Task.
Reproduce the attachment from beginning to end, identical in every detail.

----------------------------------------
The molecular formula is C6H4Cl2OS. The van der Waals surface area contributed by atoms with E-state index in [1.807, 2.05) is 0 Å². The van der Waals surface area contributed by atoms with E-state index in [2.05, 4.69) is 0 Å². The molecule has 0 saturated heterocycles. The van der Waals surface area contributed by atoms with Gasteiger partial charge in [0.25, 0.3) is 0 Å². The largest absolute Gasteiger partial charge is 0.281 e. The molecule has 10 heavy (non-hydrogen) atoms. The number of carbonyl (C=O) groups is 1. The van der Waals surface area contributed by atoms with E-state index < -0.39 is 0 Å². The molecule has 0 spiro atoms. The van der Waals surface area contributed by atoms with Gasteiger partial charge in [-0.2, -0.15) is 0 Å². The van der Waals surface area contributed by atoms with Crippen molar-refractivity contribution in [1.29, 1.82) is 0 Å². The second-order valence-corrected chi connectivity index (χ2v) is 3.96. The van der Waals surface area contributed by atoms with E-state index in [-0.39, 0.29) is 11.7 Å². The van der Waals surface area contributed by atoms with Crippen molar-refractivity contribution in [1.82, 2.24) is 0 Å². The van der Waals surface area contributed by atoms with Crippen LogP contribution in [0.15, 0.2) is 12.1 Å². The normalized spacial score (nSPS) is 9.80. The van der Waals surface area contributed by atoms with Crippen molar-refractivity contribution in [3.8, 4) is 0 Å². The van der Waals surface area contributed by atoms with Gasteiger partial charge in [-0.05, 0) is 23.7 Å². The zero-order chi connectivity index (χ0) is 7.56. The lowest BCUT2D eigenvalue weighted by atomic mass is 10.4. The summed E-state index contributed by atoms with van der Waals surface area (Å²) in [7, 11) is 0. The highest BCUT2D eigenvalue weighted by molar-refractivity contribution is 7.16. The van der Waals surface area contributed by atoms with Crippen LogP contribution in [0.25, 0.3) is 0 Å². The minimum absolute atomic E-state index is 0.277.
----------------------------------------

The molecular formula is C6H4Cl2OS. The van der Waals surface area contributed by atoms with E-state index in [1.807, 2.05) is 0 Å². The van der Waals surface area contributed by atoms with E-state index in [2.05, 4.69) is 0 Å². The molecule has 0 saturated heterocycles. The van der Waals surface area contributed by atoms with Gasteiger partial charge in [0.25, 0.3) is 0 Å². The largest absolute Gasteiger partial charge is 0.281 e. The molecule has 10 heavy (non-hydrogen) atoms. The number of carbonyl (C=O) groups is 1. The van der Waals surface area contributed by atoms with E-state index < -0.39 is 0 Å². The molecule has 0 spiro atoms. The van der Waals surface area contributed by atoms with Gasteiger partial charge in [-0.2, -0.15) is 0 Å². The van der Waals surface area contributed by atoms with Crippen molar-refractivity contribution in [1.29, 1.82) is 0 Å². The second-order valence-corrected chi connectivity index (χ2v) is 3.96. The van der Waals surface area contributed by atoms with E-state index in [-0.39, 0.29) is 11.7 Å². The van der Waals surface area contributed by atoms with Crippen molar-refractivity contribution in [1.82, 2.24) is 0 Å². The van der Waals surface area contributed by atoms with Crippen LogP contribution in [0.15, 0.2) is 12.1 Å². The normalized spacial score (nSPS) is 9.80. The van der Waals surface area contributed by atoms with Crippen molar-refractivity contribution in [3.8, 4) is 0 Å². The van der Waals surface area contributed by atoms with Gasteiger partial charge in [-0.05, 0) is 23.7 Å². The zero-order chi connectivity index (χ0) is 7.56. The lowest BCUT2D eigenvalue weighted by atomic mass is 10.4. The summed E-state index contributed by atoms with van der Waals surface area (Å²) in [7, 11) is 0. The highest BCUT2D eigenvalue weighted by molar-refractivity contribution is 7.16. The van der Waals surface area contributed by atoms with Crippen LogP contribution in [0.25, 0.3) is 0 Å². The minimum absolute atomic E-state index is 0.277.